“The physical action of ‘surveillance’ was selected in over 90% of cases—this is due to the installation of pinhole cameras designed to capture PIN codes on the devices in question.”

Experts have no doubts, ATM skimming attacks are the easiest way to gather payment card data, most exposed are peripheral machines located at gas stations and malls.


Hacker claims to have full access to Pornhub and already sold it
16.5.2016 Hacking

A 19-year-old hacker who goes by the name Revolver claims to have breached into Pornhub server and already sold the access for $1,000.
It happened during the weekend, a researcher using the 1×0123 Twitter account announced the availability of a shell access to a subdomain on Pornhub and offered it for $1,000.

The figure is obviously ridiculous when you consider the high traffic that daily reach the server, more than 2.1 million visits per hour.

View image on Twitter
View image on Twitter
Follow
1x0123 ‎@1x0123
#pornhub command injection + shell on subdomain + src for sale
xmpp : revolver@rows.io
1:08 AM - 15 May 2016
151 151 Retweets 157 157 likes
In order to prove the access to the Pornhub platform, 1×0123 posted on Twitter a couple of pictures. The researchers explained to have compromised the server by exploiting uploading a shell by exploiting a flaw in the mechanism used to upload the picture in the user profile.

Once the shell is uploaded on the server it is possible to have full control over the environment.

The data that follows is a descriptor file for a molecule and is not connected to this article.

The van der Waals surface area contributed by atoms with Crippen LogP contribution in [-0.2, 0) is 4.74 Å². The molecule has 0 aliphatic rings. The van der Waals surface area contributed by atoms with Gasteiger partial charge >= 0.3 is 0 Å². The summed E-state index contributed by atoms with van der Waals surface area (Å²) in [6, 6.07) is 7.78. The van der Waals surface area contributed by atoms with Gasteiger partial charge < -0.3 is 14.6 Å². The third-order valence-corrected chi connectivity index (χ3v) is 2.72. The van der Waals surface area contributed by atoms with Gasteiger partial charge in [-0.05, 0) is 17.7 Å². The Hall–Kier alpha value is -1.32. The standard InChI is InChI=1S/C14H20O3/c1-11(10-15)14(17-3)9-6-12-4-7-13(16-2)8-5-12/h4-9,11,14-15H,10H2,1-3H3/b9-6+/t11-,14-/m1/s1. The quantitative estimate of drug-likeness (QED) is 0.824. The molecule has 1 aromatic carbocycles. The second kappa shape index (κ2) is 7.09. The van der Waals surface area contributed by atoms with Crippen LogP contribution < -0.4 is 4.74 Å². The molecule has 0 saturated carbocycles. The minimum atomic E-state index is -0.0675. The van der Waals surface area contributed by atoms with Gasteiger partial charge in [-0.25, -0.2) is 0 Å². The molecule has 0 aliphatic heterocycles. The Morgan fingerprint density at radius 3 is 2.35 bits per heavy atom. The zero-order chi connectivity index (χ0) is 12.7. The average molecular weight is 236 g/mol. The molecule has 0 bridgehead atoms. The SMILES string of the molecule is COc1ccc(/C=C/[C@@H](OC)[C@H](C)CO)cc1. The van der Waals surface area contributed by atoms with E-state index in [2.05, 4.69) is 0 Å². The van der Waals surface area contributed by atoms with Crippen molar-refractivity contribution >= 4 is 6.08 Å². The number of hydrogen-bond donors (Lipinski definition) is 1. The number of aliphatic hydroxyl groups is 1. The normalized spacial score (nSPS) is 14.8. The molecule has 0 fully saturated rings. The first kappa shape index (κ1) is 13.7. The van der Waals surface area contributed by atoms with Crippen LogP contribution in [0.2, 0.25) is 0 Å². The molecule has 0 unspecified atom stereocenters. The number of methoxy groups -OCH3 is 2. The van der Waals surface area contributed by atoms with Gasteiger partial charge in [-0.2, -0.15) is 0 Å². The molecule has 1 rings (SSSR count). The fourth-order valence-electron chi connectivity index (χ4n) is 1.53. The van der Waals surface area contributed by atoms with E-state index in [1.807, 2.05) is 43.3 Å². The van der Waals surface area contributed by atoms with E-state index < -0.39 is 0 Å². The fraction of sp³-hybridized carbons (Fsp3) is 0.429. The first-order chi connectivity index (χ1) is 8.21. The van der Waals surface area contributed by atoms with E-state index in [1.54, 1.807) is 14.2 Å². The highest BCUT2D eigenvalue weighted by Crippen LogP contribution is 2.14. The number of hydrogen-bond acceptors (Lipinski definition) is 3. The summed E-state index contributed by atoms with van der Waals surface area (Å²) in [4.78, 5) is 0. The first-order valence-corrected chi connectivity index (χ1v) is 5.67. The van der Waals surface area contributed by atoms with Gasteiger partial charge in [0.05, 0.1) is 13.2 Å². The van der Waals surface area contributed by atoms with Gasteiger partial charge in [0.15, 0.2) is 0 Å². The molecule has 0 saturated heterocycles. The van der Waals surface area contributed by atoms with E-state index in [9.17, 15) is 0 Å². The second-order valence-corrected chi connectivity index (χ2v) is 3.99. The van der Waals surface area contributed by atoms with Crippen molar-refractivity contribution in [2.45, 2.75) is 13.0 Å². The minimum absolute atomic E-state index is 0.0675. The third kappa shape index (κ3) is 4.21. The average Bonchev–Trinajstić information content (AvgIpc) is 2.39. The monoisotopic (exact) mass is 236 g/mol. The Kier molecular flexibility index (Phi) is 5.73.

pornhub shellpornhub shell 2

Salted Hash reached 1×0123 who confirmed that he had sold access to three people.

“2 guys with shell, 1 guy for a command injection script,” he told Salted Hash.

“Pornhub contacted Revolver for more information. He offered to share those details, and help patch the vulnerability that allowed such access, for total cost of $5,000 USD. It isn’t clear if the adult entertainment giant agreed to those terms.” states Salted Hash.

1×0123 hasn’t provided further information on the hack, he only stated the vulnerability affecting the user profile isn’t the ImageMagick flaw recently disclosed.

A Pornhub spokesperson confirmed the presence of the shell that appears to be on a non-production server and confirmed the company is currently investigating the issue.

1×0123 is a known in the security industry, he offered a similar access to the LA Times website in April after he exploited a vulnerability in the Advanced XML Reader WordPress plugin.

During the same period, he revealed to have found an SQL injection flaw on one of the servers of Mossack Fonseca (a custom online payment system called Orion House).